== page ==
From time to time, my literati friends put forth Laurence Sterne’s Tristram Shandy (1759) as if it were a postmodernist novel 200 years ahead of its time. This is understandable, considering all the reflexivity and discontinuities built into the structure of the text. But on the core issue of human identity, Sterne is no postmodernist.
Human identity, to the postmodern, is essentially fragmented, incoherent, all colliding and discordant surfaces without any stabilizing interior or deep anchor. Sterne may superficially anticipate these postmodern preferences, insofar as human identity in Shandy, more so than in contemporaries in the period from Henry Fielding to Jane Austen, is whimsically determined by each character’s hobbyhorse. Sterne, however, is a man of sentiment, and his sentimental world view is at odds with postmodernism’s intellectually austere view of human identity. In Sterne’s case, the sentimental side wins. Although human identity in Shandy may seem random, even infinitely displaced by hobbyhorsical identity, this arbitrariness is underwritten in the text by a sense of private identity. (And insofar as private identity is perhaps more “private” in Sterne than in other writers of his age, he may anticipate Freud more than he anticipates postmodernism per se.) It may be true that once we get Uncle Toby’s “military apparatus out of the way . . . the world can have no idea how he will act,” but Tristram suggests that the reader has a clearer vision than “the world”: “You have seen enough of my Uncle Toby” to know his “singleness of heart . . . plainness and simplicity” (italics mine). For those who would appropriate Sterne for postmodernism, it may be tempting to see no stable identity behind the hobbyhorse. (Compare to my snippets on Gertrude Stein or Robbe-Grillet.) A careful reading, however, suggests that there is private human identity, and that it is urgent that we recognize it as such, despite appearances, for this private identity is the real locus of the sympathetic passions at the heart of the 18th-century Cult of Sensibility, of which we might call Sterne a charter member.
To the lay literati, fiction writer and theorist, Alain Robbe-Grillet, is no longer a household word, though he may have come close to that in the 1950s and 60s. The essays in For a New Novel are a kind of manifesto for the “objective” or “imagist” type novel. At the center of this collection is an interesting contradiction. On the one hand, Robbe-Grillet seems a heady recruit for my army of Fashion Anarchists, attacking all normative criticism by saying that every novel must create its own genre and cannot be measured against a pre-existing standard (e.g., the Balzac novel). On the other hand, he makes his own work into a norm, suggesting that only an inferior writer today could write in that “Balzac” genre based on psychological depth and storyline nuance.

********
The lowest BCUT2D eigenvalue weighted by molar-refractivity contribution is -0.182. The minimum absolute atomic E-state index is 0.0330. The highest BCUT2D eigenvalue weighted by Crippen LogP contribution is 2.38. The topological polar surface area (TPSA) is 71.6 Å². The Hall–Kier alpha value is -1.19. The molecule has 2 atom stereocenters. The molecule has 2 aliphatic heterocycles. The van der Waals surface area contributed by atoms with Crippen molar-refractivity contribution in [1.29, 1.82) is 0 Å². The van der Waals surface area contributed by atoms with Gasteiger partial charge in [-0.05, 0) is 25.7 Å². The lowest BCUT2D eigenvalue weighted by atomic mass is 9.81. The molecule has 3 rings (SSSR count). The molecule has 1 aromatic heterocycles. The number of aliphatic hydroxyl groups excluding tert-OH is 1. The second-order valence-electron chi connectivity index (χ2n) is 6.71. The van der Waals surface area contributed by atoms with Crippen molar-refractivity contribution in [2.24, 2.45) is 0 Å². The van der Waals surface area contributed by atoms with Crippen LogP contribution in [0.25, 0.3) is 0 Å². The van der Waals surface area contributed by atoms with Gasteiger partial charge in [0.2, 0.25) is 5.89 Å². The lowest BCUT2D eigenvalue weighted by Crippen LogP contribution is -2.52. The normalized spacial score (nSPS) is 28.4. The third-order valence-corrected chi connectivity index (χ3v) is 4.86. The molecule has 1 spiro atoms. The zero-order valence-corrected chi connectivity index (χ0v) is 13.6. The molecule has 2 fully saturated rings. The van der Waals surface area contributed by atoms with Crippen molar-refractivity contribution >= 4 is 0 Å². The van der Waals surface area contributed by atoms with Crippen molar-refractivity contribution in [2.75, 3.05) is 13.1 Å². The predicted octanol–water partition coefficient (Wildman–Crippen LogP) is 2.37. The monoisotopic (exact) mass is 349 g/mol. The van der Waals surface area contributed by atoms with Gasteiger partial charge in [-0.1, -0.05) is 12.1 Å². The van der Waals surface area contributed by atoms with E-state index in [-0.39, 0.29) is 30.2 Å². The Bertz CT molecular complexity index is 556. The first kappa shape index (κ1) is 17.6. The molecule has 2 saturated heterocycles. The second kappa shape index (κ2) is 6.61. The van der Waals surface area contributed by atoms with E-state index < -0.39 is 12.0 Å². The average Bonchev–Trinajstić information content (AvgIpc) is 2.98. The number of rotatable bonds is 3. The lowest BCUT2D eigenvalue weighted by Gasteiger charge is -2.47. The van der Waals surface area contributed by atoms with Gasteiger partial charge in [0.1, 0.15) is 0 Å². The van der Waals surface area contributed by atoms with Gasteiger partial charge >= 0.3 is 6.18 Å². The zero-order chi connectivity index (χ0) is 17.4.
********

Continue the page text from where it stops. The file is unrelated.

Thus when Robbe-Grillet speaks of a “new realism,” I can see the connection to Kafka, Joyce, Faulkner, and all of the stream-of-consciousness writers whom he praises, but I don’t see the loss of depth as an absolute. To be sure, older centers of meaning like religion no longer provide a deep and fixed anchor as we move into modernist culture. One response to this is to allow oneself to be absorbed in the surface play. Robbe-Grillet, says structuralist icon Roland Barthes, describes objects as mere optical surfaces, which have “neither function nor substance” and are “susceptible to no thematic index whatsoever.” One might recall in this light the imagist poems of William Carlos Williams and the sliced surfaces of Picasso – perhaps even the fascinating, glassy world of Richard Brautigan’s adult fairy tale, In Watermelon Sugar. (My more intrepid readers might wish to plot my stories [e.g., The Clown and the Tiger] or small poems [e.g., Impressions of Rachael in Spain and Morocco] against these aesthetic coordinates.)
But it seems that other responses to a vanishing ground of meaning might be just as valid. The colliding surfaces and subjectivities of Virginia Woolf’s To the Lighthouse stir up all kinds of interesting undercurrents at the psychological depths. I myself have much enjoyed what I’ve read of Robbe-Grillet’s prose art, and I can read Brautigan all day long with sheer delight, but I don’t see why an appreciation of these essentially non-psychological, non-plotted, descriptive prose artworks can’t exist alongside an appreciation of novels that locate meaning at a depth or at an external distance from the objective markings of the prose.